The Amazing Spider-Man 2 is the second superhero movie of 2014 I was disappointed with (Captain America: The Winter Soldier being the first). This sequel feels like one with very little spirit in the pages of the script, the biggest shortcoming of this second Spidey chapter. Now don’t get me wrong, I loved a lot about this film — but there were also pieces I literally loathed.
Instead of wasting time on a synopsis, I’ll just jump right in. I will start with my very favorite piece of this superhero puzzle — Emma Stone and Andrew Garfield. The first film soars because of Stone and Garfield (this is the only aspect that soars) and their unbelievably endearing chemistry. I am notably bias on the issue (I love Emma Stone), but it’s hard to watch this couple in either of the two most recent Spidey films and not feel the electricity (they are also a real life couple as well).
The Amazing Spider-Man 2 is no different — the film is brilliant when it develops their “forbidden” relationship. Stone perfectly handles the complicated role of being the girlfriend of Spider-Man. She has made it clear in both films, she doesn’t love Spider-Man, she loves Peter Parker — it bleeds through to the screen. The moments between Gwen and Peter are without a doubt my favorite pieces of the film — unfortunately, little else in the picture follows suit.
The film was written by the tag team of Roberto Orci and Alex Kurtzman (as well as Jeff Pinkner), a duo who have penned good flicks (Star Trek, Mission: Impossible 3) and some real duds (Transformers: Revenge of the Fallen, Cowboys & Aliens, The Island). This 2014 superhero flick isn’t as bad as some of their worst work, but their script only flourishes with Gwen and Peter on screen. The rest is just a mess of characters and their stories all grinding against Peter’s uneven narrative.
To be completely honest, this film needed to focus the narrative on the most important components: Gwen and Peter, Aunt May, a touch of Harry Osborn, and a touch from our bad guy Electro (played by Jamie Foxx). But the film muddies the water with a silly detective-like investigation into the past of Peter’s father, too much of Harry’s teen angst and unimportant pieces to Electro’s character. (Both characters are written with nothing but clichés BTW, and predictably “team up” with one another, another huge eye roll from yours truly.) The film also tees off on a much less compelling Green Goblin narrative, a laughably forced addition to the end of The Amazing Spider-Man 2.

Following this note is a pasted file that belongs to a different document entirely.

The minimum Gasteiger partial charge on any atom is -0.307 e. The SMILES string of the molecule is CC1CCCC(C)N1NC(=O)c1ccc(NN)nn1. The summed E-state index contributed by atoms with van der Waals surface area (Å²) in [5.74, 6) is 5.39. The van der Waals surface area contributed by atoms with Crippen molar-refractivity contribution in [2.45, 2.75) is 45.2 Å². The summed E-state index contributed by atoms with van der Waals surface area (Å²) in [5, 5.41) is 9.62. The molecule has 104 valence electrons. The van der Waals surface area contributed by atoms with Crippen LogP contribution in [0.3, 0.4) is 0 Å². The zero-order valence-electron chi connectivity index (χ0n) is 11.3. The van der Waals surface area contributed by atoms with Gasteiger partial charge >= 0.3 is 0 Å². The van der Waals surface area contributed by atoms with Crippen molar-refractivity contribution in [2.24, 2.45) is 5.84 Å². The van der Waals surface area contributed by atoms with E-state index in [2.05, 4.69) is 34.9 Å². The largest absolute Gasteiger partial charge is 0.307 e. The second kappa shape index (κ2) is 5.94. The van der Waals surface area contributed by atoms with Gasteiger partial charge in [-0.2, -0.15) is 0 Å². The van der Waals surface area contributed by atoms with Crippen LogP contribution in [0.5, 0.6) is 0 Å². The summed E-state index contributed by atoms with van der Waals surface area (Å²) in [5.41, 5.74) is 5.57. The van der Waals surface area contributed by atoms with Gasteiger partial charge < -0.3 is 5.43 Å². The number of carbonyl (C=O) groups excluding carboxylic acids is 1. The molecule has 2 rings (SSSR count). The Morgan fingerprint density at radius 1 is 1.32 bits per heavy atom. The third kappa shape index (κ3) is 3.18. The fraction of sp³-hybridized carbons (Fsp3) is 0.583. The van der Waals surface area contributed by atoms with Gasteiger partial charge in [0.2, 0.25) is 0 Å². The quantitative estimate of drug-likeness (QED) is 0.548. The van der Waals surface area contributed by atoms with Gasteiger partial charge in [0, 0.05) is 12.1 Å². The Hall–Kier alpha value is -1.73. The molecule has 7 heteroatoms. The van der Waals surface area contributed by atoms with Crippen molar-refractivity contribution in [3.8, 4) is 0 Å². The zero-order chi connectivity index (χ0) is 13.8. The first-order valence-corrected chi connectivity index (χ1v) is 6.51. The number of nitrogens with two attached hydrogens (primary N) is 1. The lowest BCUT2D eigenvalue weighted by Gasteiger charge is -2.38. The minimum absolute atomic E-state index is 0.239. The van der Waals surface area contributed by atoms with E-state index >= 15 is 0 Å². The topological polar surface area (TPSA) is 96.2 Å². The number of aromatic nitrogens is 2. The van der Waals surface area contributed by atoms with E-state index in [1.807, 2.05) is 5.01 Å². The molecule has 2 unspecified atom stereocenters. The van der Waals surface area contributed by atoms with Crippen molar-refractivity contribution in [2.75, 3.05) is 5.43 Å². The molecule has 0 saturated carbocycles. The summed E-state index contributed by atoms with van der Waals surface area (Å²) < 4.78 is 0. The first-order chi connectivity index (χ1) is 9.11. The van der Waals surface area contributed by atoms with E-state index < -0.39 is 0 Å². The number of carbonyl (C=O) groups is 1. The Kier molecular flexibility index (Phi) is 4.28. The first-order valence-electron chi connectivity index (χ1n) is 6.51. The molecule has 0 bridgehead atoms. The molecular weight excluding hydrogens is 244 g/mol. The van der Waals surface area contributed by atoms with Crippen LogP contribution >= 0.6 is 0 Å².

So the film lacks focus on what really works — because there are some great working pieces within — and spends time trying to make a more “well-rounded” story filled with more characters, villains, a detective angle, and silly Spider-Man antics. The pieces that float nicely are anchored down by the garbage in The Amazing Spider-Man 2.
The action and crisp visuals are the huge selling point. The film allows the viewer to live through the eyes of Spider-Man, a treat for any superhero nerd. The action is never boring, but sometimes it becomes less than thrilling after constant bombardment.
It’s also worth noting the good audial pieces of the flick — Jamie Foxx’s voice as the villain had a nice static electricity delivery, creating a neat aspect to his character. The score by Hans Zimmer left more to be desired, but it worked well with the images on screen. The sound effects were also out of this world — but it is worth noting that I did see this flick at an ATMOS theater, without a doubt the best audial experience you’ll ever have in your life.
The Amazing Spider-Man 2 has a lot of really great ideas, but only a few of them are executed very well. The characters are well imagined, but poorly constructed. It’s a bit of a mess at times watching too many characters all trying to do so much — it’s so busy jumping around it doesn’t ever seem to settle on one solid progression — the most important story lines are dragged down by the unnecessary ones. What a sad, sad waste.
Grade: 6.5 out of 10
Photos via: Sony Entertainment